[Column] To whose “freedom” does Yoon refer?

Posted on : 2022-06-01 16:36 KST Modified on : 2022-06-01 16:36 KST
The inaugural address of President Yoon Suk-yeol was awash with “freedom,” with 35 mentions of the concept
President Yoon Suk-yeol delivers his inaugural address on May 10 on the lawn of the National Assembly. (pool photo)
President Yoon Suk-yeol delivers his inaugural address on May 10 on the lawn of the National Assembly. (pool photo)

Ahn Yeong-chun
Ahn Yeong-chun
 By Ahn Yeong-chun, editorial writer

Yoon Suk-yeol’s inaugural address as South Korean President was awash with “freedom” in both quantitative and qualitative terms. Speaking for a little over 16 minutes, he mentioned the word 35 times, proclaiming it as an unparalleled value that would rescue not just the Republic of Korea but humankind.

But much like a Japanese haiku, Yoon’s address was also a kind of empty symbol that sought to leave behind the bounds of language.

His message was merely a call for “the people” and “the citizens” to rediscover and properly recognize the value of freedom — while remaining quite silent about things like how freedom could heal polarization and social conflicts, or how it necessarily relates to the science, technology, and innovation that make progress and rapid growth possible. The vast spaces in between the lines, which would have been difficult to fill with some kind of generous explanation, were left instead to be filled by the “ladies and gentlemen” he appealed to five times.

It seems impossible anyway to offer any complete formula to reconstruct the abrupt leaps that arose among those fragmented concepts, each of them operating in its own space. Some read them as decrying a severe crisis of democracy retreating into “anti-intellectualism”; others saw them as showing a commitment to playing an active role in restructuring the global order around the forces of “freedom.”

Eighty percent was dream interpretation, the other 20 percent a judgment on impressions. It wouldn’t be at all strange for it to be contrary to or distant from reality.

For instance, a paper titled “Is Korea Vulnerable to Democratic Backsliding?” published in January by Stephan Haggard, an eminent political scientist and distinguished professor at the University of California, San Diego, found that indicators of South Koreans’ political rights and civic freedoms regressed slightly under the Lee Myung-bak and Park Geun-hye administrations before recovering to a global standard under the Moon Jae-in presidency.

To be sure, political indicators are often out of touch with the reality of life, as with economic indicators such as per capita gross national income. But this sudden mentioning of “freedom” as some kind of panacea — from someone who had previously projected his pessimistic will on reality — seems to have come out of absolutely nowhere.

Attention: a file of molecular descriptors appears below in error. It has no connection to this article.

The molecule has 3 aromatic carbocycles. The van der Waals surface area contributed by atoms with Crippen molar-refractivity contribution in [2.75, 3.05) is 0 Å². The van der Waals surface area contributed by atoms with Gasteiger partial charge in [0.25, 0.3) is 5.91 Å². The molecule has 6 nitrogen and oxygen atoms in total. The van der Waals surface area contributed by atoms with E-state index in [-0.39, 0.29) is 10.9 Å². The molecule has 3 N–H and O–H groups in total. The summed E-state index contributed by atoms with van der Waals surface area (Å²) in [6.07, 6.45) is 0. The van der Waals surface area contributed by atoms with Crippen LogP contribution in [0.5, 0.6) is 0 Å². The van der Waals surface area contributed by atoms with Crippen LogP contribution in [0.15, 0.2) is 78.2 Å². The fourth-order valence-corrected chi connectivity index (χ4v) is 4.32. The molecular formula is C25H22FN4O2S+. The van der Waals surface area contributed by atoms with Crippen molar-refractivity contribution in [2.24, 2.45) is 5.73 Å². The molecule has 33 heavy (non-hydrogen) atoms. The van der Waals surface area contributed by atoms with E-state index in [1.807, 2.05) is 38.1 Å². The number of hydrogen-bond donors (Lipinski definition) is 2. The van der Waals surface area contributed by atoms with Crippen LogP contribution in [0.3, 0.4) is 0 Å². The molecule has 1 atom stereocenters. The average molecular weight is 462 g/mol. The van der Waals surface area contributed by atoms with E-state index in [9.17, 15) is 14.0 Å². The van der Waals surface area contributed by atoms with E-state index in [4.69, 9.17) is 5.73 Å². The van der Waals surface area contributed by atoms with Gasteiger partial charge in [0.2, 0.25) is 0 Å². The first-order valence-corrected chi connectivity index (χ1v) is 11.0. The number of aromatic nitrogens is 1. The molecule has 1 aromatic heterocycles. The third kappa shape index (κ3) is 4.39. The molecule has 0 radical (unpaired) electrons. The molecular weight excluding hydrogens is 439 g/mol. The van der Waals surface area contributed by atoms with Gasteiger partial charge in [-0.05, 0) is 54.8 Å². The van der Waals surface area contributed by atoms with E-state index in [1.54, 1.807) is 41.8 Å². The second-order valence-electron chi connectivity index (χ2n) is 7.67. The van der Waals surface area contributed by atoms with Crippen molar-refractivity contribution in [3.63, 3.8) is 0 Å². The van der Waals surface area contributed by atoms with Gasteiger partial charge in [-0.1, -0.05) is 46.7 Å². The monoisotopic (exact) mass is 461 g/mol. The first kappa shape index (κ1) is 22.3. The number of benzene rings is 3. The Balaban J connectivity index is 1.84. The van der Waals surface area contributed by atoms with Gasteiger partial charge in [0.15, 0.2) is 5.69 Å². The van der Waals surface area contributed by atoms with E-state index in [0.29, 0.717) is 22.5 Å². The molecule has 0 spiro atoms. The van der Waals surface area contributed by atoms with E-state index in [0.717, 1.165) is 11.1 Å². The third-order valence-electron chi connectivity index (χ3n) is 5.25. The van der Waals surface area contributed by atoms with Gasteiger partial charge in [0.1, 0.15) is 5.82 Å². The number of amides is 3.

The reason Yoon made so many references to “citizens of the world” may be because he hopes the solutions he presented will be taken up by the international community as well. But it’s quite divorced from the current global trends and the pattern of countries around the world now entering a “post-neoliberalism era.”

As Paulo Gerbaudo observes in “The Great Recoil,” the dominance of neoliberalism for over three decades entered decline in the wake of the global financial crisis of 2008, and the hegemony battle between left and right over who gets to take its place has centered mainly around populism and protection-oriented neo-nationalism.

Developments on the right wing, with the election of Donald Trump as US President and the UK’s referendum approving Brexit, and the emergence of a new form of socialism symbolized by figures like Bernie Sanders in the US and Jeremy Corbyn in the UK, are both characterized by populist leanings.

While the left and right may be at odds over whether it’s society or the propertied that should be protected, they share protection-oriented neo-nationalist qualities in the value they place on state intervention. Both of them view neoliberalism as the “enemy.”

Neoliberalism hasn’t completely exited the stage, of course. It still flaunts its brutal vigor. Still, it can’t be denied that it’s in its twilight.

Yoon prides himself on having read the work of neoliberal economists like Milton Friedman in his youth, and his inaugural address bore the marks of the doctrine that freedom of capital will lead to growth that brings happiness to everyone.

But he also vastly outstripped the opposition when it came to the populist messaging of his election campaign, as with his calls for abolishing the Ministry of Gender Equality and Family. That sort of dichotomy makes his inaugural address read like a solemn joke.

“Anyone will know / who has ever flown / for freedom / What the skylark saw / before singing its song / How within freedom / the smell of blood is mixed.”

The “smell of blood” mentioned in the poem “The Blue Sky” by Kim Soo-young strongly hints that freedom is not some freely granted beneficence.

When Jean-Jacques Rousseau named the “general will” as a prerequisite for freedom, he limited its agency to the male members of the bourgeoisie, who were seen as possessing infinite information capabilities and superior judgment and reason. Within liberalism, there is always the absence of freedom.

Perhaps Yoon was anticipating all the sublime pathos associated with “freedom” when he invoked it in his address. But to judge from the way he has consistently spoken and behaved, it does not seem unrealistic to fear that some blood might have to be shed to prevent us from sliding into an illiberal abyss.

Rather than trying to parse his address, we should be asking the question: Whose freedom is it?

Please direct questions or comments to [english@hani.co.kr]

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